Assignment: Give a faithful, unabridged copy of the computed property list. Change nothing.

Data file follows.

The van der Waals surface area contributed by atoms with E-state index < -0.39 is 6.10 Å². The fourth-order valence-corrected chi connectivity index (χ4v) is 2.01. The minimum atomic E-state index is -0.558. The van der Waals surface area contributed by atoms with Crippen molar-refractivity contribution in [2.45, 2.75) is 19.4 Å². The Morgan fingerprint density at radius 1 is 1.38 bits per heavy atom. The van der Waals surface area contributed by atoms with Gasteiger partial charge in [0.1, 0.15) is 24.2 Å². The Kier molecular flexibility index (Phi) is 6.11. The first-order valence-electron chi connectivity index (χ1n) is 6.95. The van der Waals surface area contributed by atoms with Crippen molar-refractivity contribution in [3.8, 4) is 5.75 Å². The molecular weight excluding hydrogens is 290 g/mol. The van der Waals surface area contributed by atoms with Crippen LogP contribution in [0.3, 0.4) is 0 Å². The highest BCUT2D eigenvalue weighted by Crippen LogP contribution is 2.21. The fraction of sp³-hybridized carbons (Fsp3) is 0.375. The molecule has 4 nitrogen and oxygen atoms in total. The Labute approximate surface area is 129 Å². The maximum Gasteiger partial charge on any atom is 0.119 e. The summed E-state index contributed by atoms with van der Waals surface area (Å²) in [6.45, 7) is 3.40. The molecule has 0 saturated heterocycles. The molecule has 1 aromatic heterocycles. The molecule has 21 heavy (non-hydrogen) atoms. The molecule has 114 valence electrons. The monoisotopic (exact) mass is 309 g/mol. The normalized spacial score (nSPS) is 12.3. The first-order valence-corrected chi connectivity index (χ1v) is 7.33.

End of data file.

The van der Waals surface area contributed by atoms with E-state index < -0.39 is 6.10 Å². The fourth-order valence-corrected chi connectivity index (χ4v) is 2.01. The minimum atomic E-state index is -0.558. The van der Waals surface area contributed by atoms with Crippen molar-refractivity contribution in [2.45, 2.75) is 19.4 Å². The Morgan fingerprint density at radius 1 is 1.38 bits per heavy atom. The van der Waals surface area contributed by atoms with Gasteiger partial charge in [0.1, 0.15) is 24.2 Å². The Kier molecular flexibility index (Phi) is 6.11. The first-order valence-electron chi connectivity index (χ1n) is 6.95. The van der Waals surface area contributed by atoms with Crippen molar-refractivity contribution in [3.8, 4) is 5.75 Å². The molecular weight excluding hydrogens is 290 g/mol. The van der Waals surface area contributed by atoms with Crippen LogP contribution in [0.3, 0.4) is 0 Å². The highest BCUT2D eigenvalue weighted by Crippen LogP contribution is 2.21. The fraction of sp³-hybridized carbons (Fsp3) is 0.375. The molecule has 4 nitrogen and oxygen atoms in total. The Labute approximate surface area is 129 Å². The maximum Gasteiger partial charge on any atom is 0.119 e. The summed E-state index contributed by atoms with van der Waals surface area (Å²) in [6.45, 7) is 3.40. The molecule has 0 saturated heterocycles. The molecule has 1 aromatic heterocycles. The molecule has 21 heavy (non-hydrogen) atoms. The molecule has 114 valence electrons. The monoisotopic (exact) mass is 309 g/mol. The normalized spacial score (nSPS) is 12.3. The first-order valence-corrected chi connectivity index (χ1v) is 7.33.